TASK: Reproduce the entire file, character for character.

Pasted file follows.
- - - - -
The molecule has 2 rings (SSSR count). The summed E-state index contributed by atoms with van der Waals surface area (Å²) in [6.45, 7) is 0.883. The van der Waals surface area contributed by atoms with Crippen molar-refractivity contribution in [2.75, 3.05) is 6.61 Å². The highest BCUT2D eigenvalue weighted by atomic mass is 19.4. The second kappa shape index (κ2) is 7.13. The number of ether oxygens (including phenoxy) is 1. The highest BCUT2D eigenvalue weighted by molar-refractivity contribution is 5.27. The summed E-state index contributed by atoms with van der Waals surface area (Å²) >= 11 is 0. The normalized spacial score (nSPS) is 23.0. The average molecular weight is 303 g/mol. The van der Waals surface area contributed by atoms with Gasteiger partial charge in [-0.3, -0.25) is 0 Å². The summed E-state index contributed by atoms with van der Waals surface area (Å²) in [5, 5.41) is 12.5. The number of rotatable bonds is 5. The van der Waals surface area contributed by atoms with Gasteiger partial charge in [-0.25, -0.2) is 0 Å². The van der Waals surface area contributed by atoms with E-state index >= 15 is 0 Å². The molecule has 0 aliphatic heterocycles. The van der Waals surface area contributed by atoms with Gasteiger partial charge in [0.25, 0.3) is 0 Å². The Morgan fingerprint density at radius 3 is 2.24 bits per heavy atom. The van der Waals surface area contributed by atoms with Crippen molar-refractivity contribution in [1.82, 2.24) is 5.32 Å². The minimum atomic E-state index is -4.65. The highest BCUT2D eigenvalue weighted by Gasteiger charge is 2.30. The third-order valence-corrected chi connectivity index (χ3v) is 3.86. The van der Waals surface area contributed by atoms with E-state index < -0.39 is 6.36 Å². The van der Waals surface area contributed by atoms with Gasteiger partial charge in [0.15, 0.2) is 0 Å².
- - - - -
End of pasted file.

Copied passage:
The molecule has 2 rings (SSSR count). The summed E-state index contributed by atoms with van der Waals surface area (Å²) in [6.45, 7) is 0.883. The van der Waals surface area contributed by atoms with Crippen molar-refractivity contribution in [2.75, 3.05) is 6.61 Å². The highest BCUT2D eigenvalue weighted by atomic mass is 19.4. The second kappa shape index (κ2) is 7.13. The number of ether oxygens (including phenoxy) is 1. The highest BCUT2D eigenvalue weighted by molar-refractivity contribution is 5.27. The summed E-state index contributed by atoms with van der Waals surface area (Å²) >= 11 is 0. The normalized spacial score (nSPS) is 23.0. The average molecular weight is 303 g/mol. The van der Waals surface area contributed by atoms with Gasteiger partial charge in [-0.3, -0.25) is 0 Å². The summed E-state index contributed by atoms with van der Waals surface area (Å²) in [5, 5.41) is 12.5. The number of rotatable bonds is 5. The van der Waals surface area contributed by atoms with Gasteiger partial charge in [-0.25, -0.2) is 0 Å². The van der Waals surface area contributed by atoms with E-state index >= 15 is 0 Å². The molecule has 0 aliphatic heterocycles. The van der Waals surface area contributed by atoms with Gasteiger partial charge in [0.25, 0.3) is 0 Å². The Morgan fingerprint density at radius 3 is 2.24 bits per heavy atom. The van der Waals surface area contributed by atoms with Crippen molar-refractivity contribution in [1.82, 2.24) is 5.32 Å². The minimum atomic E-state index is -4.65. The highest BCUT2D eigenvalue weighted by Gasteiger charge is 2.30. The third-order valence-corrected chi connectivity index (χ3v) is 3.86. The van der Waals surface area contributed by atoms with E-state index < -0.39 is 6.36 Å². The van der Waals surface area contributed by atoms with Gasteiger partial charge in [0.15, 0.2) is 0 Å².